Monday, 30 October 2017

Film Review No. 30 The Death of Stalin (15+)

Strong Points:
Strong cast
Satire galore
Lovely camera shots
Constant wordplay
General air of tension
Use of deliberately not Soviet accents

Weak Points:
Pacing could have been better
Sometimes confusing
One part was excessively gory

Some spoilers ahead:

In-depth Review:
The Death of Stalin is a satirical black comedy about the last days of Stalin and the power vacuum it creates. It uses the real-life historical events of Khrushchev, Malenkov and twists them ever so slightly into dark, comedic portrayals of a turmoil piece of history. It works.

We open with two separate storylines playing out: a dinner party and an orchestral performance. Both are connected by one thing - Stalin. Both have some great parts and performances although I believe the performance and subsequent recording clinches the 'better scene' title. It still had the 'try to please Stalin at all costs' vibe but without Stalin so everyone was allowed to be a little more free in speech. Although having the other politicians have their wives write down all they said that night and the reaction from Stalin to make sure they don't repeat it was great.

The opening sets the tone quite nicely for the film as a whole. It's just a massive game of words with everyone trying to trip the other person up with words. The film requires massive attention from the audience to understand all the jokes and who's actually winning the battle of wits. I won't spoil much here, but one of the biggest 'set pieces' is the politicians condemning people while not completely sure if the person has been pardoned or not.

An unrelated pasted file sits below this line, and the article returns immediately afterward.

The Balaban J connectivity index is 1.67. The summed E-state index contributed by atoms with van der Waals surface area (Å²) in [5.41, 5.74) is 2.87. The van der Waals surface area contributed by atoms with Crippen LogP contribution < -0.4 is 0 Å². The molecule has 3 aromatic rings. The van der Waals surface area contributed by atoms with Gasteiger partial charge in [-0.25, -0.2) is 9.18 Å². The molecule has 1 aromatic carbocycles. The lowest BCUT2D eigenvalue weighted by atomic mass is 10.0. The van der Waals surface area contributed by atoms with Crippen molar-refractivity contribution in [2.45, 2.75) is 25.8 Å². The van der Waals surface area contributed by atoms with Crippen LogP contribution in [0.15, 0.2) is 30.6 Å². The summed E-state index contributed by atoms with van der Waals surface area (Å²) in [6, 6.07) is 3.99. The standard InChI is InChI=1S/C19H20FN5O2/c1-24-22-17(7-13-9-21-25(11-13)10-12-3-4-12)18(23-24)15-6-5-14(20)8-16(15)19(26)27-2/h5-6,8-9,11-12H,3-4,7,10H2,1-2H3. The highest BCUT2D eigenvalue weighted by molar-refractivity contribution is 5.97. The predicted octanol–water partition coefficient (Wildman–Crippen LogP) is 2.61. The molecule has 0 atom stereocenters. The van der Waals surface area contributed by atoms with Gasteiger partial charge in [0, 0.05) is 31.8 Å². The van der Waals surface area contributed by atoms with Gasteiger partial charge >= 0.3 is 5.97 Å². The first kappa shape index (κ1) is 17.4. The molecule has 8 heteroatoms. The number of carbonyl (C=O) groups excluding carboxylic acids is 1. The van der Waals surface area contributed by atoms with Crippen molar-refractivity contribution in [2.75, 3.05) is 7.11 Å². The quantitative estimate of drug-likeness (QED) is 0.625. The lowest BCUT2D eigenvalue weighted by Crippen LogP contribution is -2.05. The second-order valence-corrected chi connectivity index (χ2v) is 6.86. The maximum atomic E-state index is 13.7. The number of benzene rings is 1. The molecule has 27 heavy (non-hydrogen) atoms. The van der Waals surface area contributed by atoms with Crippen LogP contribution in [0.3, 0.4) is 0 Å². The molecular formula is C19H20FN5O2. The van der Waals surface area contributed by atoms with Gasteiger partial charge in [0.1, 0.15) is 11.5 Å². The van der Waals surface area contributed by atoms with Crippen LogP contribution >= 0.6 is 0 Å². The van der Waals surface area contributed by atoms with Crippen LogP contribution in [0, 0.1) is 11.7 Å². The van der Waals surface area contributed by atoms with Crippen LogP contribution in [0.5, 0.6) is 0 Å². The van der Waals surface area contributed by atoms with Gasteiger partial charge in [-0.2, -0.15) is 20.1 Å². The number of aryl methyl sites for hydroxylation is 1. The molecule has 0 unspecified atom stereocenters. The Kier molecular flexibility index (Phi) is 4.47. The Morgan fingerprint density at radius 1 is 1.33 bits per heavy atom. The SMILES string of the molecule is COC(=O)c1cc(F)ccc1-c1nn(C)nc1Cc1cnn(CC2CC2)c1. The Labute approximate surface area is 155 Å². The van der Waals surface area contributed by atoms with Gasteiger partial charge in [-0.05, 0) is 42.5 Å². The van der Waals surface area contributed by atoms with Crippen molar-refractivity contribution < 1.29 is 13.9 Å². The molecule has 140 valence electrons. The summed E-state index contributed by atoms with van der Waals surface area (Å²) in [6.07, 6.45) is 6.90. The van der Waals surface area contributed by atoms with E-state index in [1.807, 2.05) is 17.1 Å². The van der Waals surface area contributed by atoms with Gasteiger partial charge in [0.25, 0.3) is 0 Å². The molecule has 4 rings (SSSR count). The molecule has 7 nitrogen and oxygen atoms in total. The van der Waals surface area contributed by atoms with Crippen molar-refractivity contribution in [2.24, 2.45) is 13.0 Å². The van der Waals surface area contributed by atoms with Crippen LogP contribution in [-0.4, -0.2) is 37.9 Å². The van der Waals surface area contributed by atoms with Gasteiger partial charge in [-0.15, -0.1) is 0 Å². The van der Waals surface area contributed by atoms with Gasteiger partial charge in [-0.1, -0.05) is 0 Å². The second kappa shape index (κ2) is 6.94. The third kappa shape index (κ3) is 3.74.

The film is not 'laugh out loud' funny. It's more, sharp intake of breath and then a wonder - did the person next to me laugh at that too? This happened a lot (although some of the audience didn't get the memo and just burst into laughter which was almost as funny as the film to see). However, if you don't like wordplay humour there's also a lot of (still quite macabre) toilet humour to watch including an extended urine scene. Words can't really describe it too well.

The acting was all in all great, with stand out performances from Jason Issacs, Steve Buscemi and Simon Russel Beale. All were accompanied by the actor's own accents, which surprisingly worked - without the boundary of having to say everything in a separate accent, the actors were able to play around with how they said words a lot more. We also didn't have to worry about someone falling foul of an accent they can't do which was nice.

Everyone was out to gain power and stay alive, with a race beginning from as soon as Stalin hit the floor (before he even died). There was even a literal race between the two main sides of Khrushchev and Beria, trying to get to Stalin's daughter first. This was just one of the many standout scenes, rising in tension before culminating in the end where everything got very dark, very quickly. I felt that the pacing did start to lose itself by the end, and while I appreciated the brutal approach to the subject matter, it did feel at ends with the rest of the film.

A quick point I couldn't fit anywhere else: some of the wider camera shots were incredibly nice as well, showing the power of people compared to the state and the isolated conversations. Although we also had a shot of Stalin's head being ripped open, so you win some, you lose some.

Conclusion: overall, this is a distinct and humorous film which balances black and toilet humour well. You might even learn something (although don't use this film to replace history lessons!).

Rating: 80%

Thanks for reading, Satamer.

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